Greg Weng recently asked on the Google+ Haskell page a question that newcomers to the Haskell programming language may ask: **What is an intuitive structure to construct a new Haskell program?**

A Google employee, Gregory Collins, responded with a refreshingly clear and simple suggestion:

TL;DR —

- Identify
*datatypes* - Identify
*Functor, Applicative, Alternative*structures - Life begins in
`main`

in the*IO Monad* - Stick to plain old
*IO*whenever possible - Lift to
*ReaderT*or*StateT*if need be - Refactor into
*pure*functions whenever possible - Do no underestimate power of simple higher-order functions from the base library
- Use
`undefined`

to stub out parts of a program to make it typecheck

Start by modeling the problem in the data domain. Identify the

datatypesthe program will need. What algebraic properties do they have? For example, if I can identify that a piece of data forms a Monoid, that opens several new options for guiding the design of the implementation — it means that you can aggregate a collection of these objects in parallel, for instance. The same thing goes for identifying Functor, Applicative, Alternative, etc structures.Once you know roughly what the inputs and outputs will be, and have modeled those types, start thinking about the

typeof the implementation. Every program starts with`main`

, and beginslife in the IO monad. Optionally, depending on what your program looks like, you may want tolift your computationinto some other monad. For example:ReaderTif your program has a global read-only state that should be available everywhere,StateTif you’re using a side-effecting process to mutate or grow a piece of data, or create your own custom monad here.But stick to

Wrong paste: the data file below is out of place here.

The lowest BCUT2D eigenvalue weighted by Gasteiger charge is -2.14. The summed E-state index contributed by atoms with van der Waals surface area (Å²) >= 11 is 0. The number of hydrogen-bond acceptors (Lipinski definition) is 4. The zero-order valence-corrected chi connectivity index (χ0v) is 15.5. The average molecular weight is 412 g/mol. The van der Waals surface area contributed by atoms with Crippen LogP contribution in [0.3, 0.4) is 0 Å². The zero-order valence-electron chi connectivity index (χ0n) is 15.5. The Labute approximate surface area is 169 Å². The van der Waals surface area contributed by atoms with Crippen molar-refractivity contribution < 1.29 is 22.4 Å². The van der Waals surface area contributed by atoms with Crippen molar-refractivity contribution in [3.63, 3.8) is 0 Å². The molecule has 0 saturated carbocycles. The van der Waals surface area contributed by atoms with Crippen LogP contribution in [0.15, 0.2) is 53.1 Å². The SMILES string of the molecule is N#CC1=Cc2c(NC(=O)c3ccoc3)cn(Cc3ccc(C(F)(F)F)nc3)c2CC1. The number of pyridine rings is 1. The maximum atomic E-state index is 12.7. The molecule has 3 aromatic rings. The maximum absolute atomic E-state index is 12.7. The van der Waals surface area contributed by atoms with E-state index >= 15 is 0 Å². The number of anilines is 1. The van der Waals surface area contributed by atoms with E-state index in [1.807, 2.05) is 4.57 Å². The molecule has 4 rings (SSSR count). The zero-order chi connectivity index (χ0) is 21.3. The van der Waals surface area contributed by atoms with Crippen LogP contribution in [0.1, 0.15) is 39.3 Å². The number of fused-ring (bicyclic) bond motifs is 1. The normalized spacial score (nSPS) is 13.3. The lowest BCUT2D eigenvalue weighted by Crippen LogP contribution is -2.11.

plain old IOwhere possible. The rest of the implementation process is a game of pushing as much of the program as possible intopure functions(they are much easier to test), and breaking problems down into small pieces of structure using the“standard toolbox”. It’s amazing how many computations are expressible usingsome combination of map/fold/filter/unfold/concat/scanletc….I will often

stub outparts of the program I know I will need later with`undefined`

just so that I can get a skeleton version of the program to typecheck.

All credit goes to Gregory Collins, the author of the awesome new io-streams library for I/O using streams.